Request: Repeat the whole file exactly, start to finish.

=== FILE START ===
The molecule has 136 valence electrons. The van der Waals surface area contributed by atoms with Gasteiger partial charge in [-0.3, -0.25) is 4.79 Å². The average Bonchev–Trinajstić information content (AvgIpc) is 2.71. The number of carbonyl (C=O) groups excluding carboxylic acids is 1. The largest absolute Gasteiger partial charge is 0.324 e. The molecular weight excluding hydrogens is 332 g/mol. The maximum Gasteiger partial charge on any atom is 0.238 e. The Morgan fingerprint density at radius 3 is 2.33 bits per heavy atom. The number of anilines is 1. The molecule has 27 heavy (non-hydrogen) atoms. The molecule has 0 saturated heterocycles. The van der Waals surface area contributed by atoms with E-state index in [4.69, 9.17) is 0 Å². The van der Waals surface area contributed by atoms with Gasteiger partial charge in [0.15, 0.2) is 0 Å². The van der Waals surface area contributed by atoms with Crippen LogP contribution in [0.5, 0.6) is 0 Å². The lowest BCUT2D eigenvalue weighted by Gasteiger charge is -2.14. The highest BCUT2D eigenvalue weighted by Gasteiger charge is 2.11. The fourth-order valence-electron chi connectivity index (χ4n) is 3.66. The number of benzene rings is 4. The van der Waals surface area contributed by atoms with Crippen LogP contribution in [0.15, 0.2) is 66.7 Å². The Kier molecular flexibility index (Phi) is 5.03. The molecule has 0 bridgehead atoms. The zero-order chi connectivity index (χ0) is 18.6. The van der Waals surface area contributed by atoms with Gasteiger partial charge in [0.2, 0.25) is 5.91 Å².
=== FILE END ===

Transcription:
The molecule has 136 valence electrons. The van der Waals surface area contributed by atoms with Gasteiger partial charge in [-0.3, -0.25) is 4.79 Å². The average Bonchev–Trinajstić information content (AvgIpc) is 2.71. The number of carbonyl (C=O) groups excluding carboxylic acids is 1. The largest absolute Gasteiger partial charge is 0.324 e. The molecular weight excluding hydrogens is 332 g/mol. The maximum Gasteiger partial charge on any atom is 0.238 e. The Morgan fingerprint density at radius 3 is 2.33 bits per heavy atom. The number of anilines is 1. The molecule has 27 heavy (non-hydrogen) atoms. The molecule has 0 saturated heterocycles. The van der Waals surface area contributed by atoms with E-state index in [4.69, 9.17) is 0 Å². The van der Waals surface area contributed by atoms with Gasteiger partial charge in [0.15, 0.2) is 0 Å². The van der Waals surface area contributed by atoms with Crippen LogP contribution in [0.5, 0.6) is 0 Å². The lowest BCUT2D eigenvalue weighted by Gasteiger charge is -2.14. The highest BCUT2D eigenvalue weighted by Gasteiger charge is 2.11. The fourth-order valence-electron chi connectivity index (χ4n) is 3.66. The number of benzene rings is 4. The van der Waals surface area contributed by atoms with Crippen LogP contribution in [0.15, 0.2) is 66.7 Å². The Kier molecular flexibility index (Phi) is 5.03. The molecule has 0 bridgehead atoms. The zero-order chi connectivity index (χ0) is 18.6. The van der Waals surface area contributed by atoms with Gasteiger partial charge in [0.2, 0.25) is 5.91 Å².